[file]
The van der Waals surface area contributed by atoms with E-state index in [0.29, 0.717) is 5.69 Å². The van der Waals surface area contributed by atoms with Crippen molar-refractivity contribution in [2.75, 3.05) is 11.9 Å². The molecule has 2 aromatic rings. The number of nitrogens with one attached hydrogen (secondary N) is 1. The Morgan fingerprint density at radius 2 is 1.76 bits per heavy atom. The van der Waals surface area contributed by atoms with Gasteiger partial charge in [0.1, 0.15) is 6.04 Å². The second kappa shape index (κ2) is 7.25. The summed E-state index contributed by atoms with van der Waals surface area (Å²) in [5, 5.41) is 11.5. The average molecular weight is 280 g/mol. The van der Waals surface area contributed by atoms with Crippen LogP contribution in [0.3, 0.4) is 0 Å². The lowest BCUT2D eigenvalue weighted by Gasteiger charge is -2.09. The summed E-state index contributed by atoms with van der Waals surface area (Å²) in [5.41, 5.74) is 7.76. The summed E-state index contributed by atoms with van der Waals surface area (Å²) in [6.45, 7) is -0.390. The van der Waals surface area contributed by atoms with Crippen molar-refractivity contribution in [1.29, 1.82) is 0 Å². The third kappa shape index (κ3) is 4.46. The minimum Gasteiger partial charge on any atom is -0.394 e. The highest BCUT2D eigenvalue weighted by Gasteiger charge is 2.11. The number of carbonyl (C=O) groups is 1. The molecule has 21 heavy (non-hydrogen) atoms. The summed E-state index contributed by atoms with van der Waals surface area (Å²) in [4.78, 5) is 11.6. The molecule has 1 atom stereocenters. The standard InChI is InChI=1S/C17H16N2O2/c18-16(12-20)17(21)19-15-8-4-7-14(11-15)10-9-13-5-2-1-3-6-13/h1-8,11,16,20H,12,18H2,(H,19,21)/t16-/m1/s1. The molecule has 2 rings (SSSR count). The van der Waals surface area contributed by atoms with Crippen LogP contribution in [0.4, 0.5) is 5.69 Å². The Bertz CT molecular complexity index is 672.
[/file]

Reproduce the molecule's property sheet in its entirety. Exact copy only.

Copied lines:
The van der Waals surface area contributed by atoms with E-state index in [0.29, 0.717) is 5.69 Å². The van der Waals surface area contributed by atoms with Crippen molar-refractivity contribution in [2.75, 3.05) is 11.9 Å². The molecule has 2 aromatic rings. The number of nitrogens with one attached hydrogen (secondary N) is 1. The Morgan fingerprint density at radius 2 is 1.76 bits per heavy atom. The van der Waals surface area contributed by atoms with Gasteiger partial charge in [0.1, 0.15) is 6.04 Å². The second kappa shape index (κ2) is 7.25. The summed E-state index contributed by atoms with van der Waals surface area (Å²) in [5, 5.41) is 11.5. The average molecular weight is 280 g/mol. The van der Waals surface area contributed by atoms with Crippen LogP contribution in [0.3, 0.4) is 0 Å². The lowest BCUT2D eigenvalue weighted by Gasteiger charge is -2.09. The summed E-state index contributed by atoms with van der Waals surface area (Å²) in [5.41, 5.74) is 7.76. The summed E-state index contributed by atoms with van der Waals surface area (Å²) in [6.45, 7) is -0.390. The van der Waals surface area contributed by atoms with Crippen molar-refractivity contribution in [1.29, 1.82) is 0 Å². The third kappa shape index (κ3) is 4.46. The minimum Gasteiger partial charge on any atom is -0.394 e. The highest BCUT2D eigenvalue weighted by Gasteiger charge is 2.11. The number of carbonyl (C=O) groups is 1. The molecule has 21 heavy (non-hydrogen) atoms. The summed E-state index contributed by atoms with van der Waals surface area (Å²) in [4.78, 5) is 11.6. The molecule has 1 atom stereocenters. The standard InChI is InChI=1S/C17H16N2O2/c18-16(12-20)17(21)19-15-8-4-7-14(11-15)10-9-13-5-2-1-3-6-13/h1-8,11,16,20H,12,18H2,(H,19,21)/t16-/m1/s1. The molecule has 2 rings (SSSR count). The van der Waals surface area contributed by atoms with Crippen LogP contribution in [0.4, 0.5) is 5.69 Å². The Bertz CT molecular complexity index is 672.